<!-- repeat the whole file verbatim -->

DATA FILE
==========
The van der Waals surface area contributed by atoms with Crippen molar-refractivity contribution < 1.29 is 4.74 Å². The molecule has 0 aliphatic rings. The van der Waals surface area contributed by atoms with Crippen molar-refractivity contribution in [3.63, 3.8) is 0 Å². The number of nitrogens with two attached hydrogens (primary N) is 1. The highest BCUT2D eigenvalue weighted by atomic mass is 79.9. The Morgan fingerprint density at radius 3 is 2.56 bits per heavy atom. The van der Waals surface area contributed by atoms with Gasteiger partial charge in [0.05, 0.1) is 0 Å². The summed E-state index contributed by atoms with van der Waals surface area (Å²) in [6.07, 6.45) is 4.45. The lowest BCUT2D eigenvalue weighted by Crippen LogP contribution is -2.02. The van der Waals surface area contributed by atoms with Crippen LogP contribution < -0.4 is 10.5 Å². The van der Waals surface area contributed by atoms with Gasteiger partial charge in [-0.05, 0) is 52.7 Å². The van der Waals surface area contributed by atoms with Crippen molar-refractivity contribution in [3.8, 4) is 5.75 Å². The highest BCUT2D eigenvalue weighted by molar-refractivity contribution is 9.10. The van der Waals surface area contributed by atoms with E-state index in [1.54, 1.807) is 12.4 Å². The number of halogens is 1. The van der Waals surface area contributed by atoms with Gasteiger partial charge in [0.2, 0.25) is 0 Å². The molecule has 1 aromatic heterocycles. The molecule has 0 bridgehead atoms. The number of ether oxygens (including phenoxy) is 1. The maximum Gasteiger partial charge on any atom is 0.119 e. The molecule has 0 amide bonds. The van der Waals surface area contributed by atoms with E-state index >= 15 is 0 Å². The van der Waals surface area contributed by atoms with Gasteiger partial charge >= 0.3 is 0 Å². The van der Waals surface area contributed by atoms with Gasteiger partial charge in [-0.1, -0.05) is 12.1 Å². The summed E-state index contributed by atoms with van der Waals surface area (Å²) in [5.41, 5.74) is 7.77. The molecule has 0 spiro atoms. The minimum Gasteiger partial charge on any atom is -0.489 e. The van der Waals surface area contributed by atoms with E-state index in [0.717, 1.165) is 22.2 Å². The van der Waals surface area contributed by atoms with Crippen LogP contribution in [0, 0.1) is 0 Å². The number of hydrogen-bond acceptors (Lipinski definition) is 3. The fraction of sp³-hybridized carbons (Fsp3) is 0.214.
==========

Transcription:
The van der Waals surface area contributed by atoms with Crippen molar-refractivity contribution < 1.29 is 4.74 Å². The molecule has 0 aliphatic rings. The van der Waals surface area contributed by atoms with Crippen molar-refractivity contribution in [3.63, 3.8) is 0 Å². The number of nitrogens with two attached hydrogens (primary N) is 1. The highest BCUT2D eigenvalue weighted by atomic mass is 79.9. The Morgan fingerprint density at radius 3 is 2.56 bits per heavy atom. The van der Waals surface area contributed by atoms with Gasteiger partial charge in [0.05, 0.1) is 0 Å². The summed E-state index contributed by atoms with van der Waals surface area (Å²) in [6.07, 6.45) is 4.45. The lowest BCUT2D eigenvalue weighted by Crippen LogP contribution is -2.02. The van der Waals surface area contributed by atoms with Crippen LogP contribution < -0.4 is 10.5 Å². The van der Waals surface area contributed by atoms with Gasteiger partial charge in [-0.05, 0) is 52.7 Å². The van der Waals surface area contributed by atoms with Crippen molar-refractivity contribution in [3.8, 4) is 5.75 Å². The highest BCUT2D eigenvalue weighted by molar-refractivity contribution is 9.10. The van der Waals surface area contributed by atoms with E-state index in [1.54, 1.807) is 12.4 Å². The number of halogens is 1. The van der Waals surface area contributed by atoms with Gasteiger partial charge in [0.2, 0.25) is 0 Å². The molecule has 1 aromatic heterocycles. The molecule has 0 bridgehead atoms. The number of ether oxygens (including phenoxy) is 1. The maximum Gasteiger partial charge on any atom is 0.119 e. The molecule has 0 amide bonds. The van der Waals surface area contributed by atoms with E-state index >= 15 is 0 Å². The van der Waals surface area contributed by atoms with Gasteiger partial charge >= 0.3 is 0 Å². The van der Waals surface area contributed by atoms with Gasteiger partial charge in [-0.1, -0.05) is 12.1 Å². The summed E-state index contributed by atoms with van der Waals surface area (Å²) in [5.41, 5.74) is 7.77. The molecule has 0 spiro atoms. The minimum Gasteiger partial charge on any atom is -0.489 e. The van der Waals surface area contributed by atoms with E-state index in [0.717, 1.165) is 22.2 Å². The van der Waals surface area contributed by atoms with Crippen LogP contribution in [0, 0.1) is 0 Å². The number of hydrogen-bond acceptors (Lipinski definition) is 3. The fraction of sp³-hybridized carbons (Fsp3) is 0.214.